Getting married can be free if you live in the right places.
Common law marriages are only recognized in certain states including: the District of Columbia, Alabama, Colorado, Iowa, Kansas, Montana, Oklahoma, Pennsylvania, Rhode Island, South Carolina, Texas and Utah.
In order to qualify as a common law marriage, you and your partner, in general, must agree either in writing or orally to enter into a husband/wife relationship and actually hold yourselves out as husband and wife and acquire a reputation as a married couple. If you and your partner live in any of the states that recognize common law marriages and do not want the state to consider you as married, you may be a candidate for a contract that would establish your relationship as cohabitants. This is important since a common law marriage is treated no differently than a ceremonial marriage, which would therefore entitle the surviving spouse to receive statutory benefits or a share of the deceased spouse's estate in the event of death, even if that's not what you had anticipated.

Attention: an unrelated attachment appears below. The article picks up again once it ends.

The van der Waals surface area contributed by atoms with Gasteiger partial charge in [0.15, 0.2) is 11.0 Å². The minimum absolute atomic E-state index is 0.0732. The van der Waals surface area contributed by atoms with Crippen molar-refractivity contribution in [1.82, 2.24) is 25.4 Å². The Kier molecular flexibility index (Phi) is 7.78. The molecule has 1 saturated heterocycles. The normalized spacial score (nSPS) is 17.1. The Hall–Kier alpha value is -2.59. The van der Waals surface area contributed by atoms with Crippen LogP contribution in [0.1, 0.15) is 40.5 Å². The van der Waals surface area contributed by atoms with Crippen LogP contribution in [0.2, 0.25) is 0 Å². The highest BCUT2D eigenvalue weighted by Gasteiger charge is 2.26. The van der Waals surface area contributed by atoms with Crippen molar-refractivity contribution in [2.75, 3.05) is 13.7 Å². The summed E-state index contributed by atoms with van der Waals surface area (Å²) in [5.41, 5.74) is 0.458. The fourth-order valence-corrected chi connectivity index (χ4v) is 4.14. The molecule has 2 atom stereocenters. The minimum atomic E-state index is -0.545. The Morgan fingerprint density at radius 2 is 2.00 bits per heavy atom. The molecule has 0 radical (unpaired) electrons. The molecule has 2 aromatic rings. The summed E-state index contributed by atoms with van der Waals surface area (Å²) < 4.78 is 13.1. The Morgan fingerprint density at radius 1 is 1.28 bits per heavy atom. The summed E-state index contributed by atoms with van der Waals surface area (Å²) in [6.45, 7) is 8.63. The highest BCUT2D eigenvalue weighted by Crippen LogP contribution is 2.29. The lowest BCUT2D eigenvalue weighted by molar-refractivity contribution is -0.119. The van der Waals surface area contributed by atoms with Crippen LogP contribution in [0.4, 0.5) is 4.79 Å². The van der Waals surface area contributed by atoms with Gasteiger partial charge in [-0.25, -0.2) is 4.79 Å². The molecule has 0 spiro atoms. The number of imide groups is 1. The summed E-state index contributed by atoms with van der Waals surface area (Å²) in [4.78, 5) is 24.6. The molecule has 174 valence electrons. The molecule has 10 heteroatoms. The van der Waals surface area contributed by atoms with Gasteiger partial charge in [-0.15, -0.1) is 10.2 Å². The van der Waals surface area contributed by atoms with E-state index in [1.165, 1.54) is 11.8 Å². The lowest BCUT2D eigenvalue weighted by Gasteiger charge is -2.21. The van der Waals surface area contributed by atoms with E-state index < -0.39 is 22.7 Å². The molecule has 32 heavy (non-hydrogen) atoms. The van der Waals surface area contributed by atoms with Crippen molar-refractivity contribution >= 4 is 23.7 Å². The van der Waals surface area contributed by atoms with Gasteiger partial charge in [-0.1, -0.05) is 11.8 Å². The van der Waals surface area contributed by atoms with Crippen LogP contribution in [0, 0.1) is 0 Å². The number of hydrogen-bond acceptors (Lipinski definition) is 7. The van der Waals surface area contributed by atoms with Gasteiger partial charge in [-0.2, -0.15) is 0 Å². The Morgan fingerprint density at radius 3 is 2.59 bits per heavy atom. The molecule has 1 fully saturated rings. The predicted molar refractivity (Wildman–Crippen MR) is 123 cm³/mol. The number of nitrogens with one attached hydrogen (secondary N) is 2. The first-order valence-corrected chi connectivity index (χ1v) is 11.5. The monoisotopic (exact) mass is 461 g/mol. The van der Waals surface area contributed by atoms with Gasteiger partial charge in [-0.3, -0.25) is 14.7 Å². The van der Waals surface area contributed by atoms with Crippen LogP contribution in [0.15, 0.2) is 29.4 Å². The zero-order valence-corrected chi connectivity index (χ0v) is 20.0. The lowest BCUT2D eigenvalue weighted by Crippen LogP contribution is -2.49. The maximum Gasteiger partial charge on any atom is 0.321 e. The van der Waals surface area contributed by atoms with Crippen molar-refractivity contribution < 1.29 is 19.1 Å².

The cost of a wedding ceremony, of course, is a whole other ball of wax.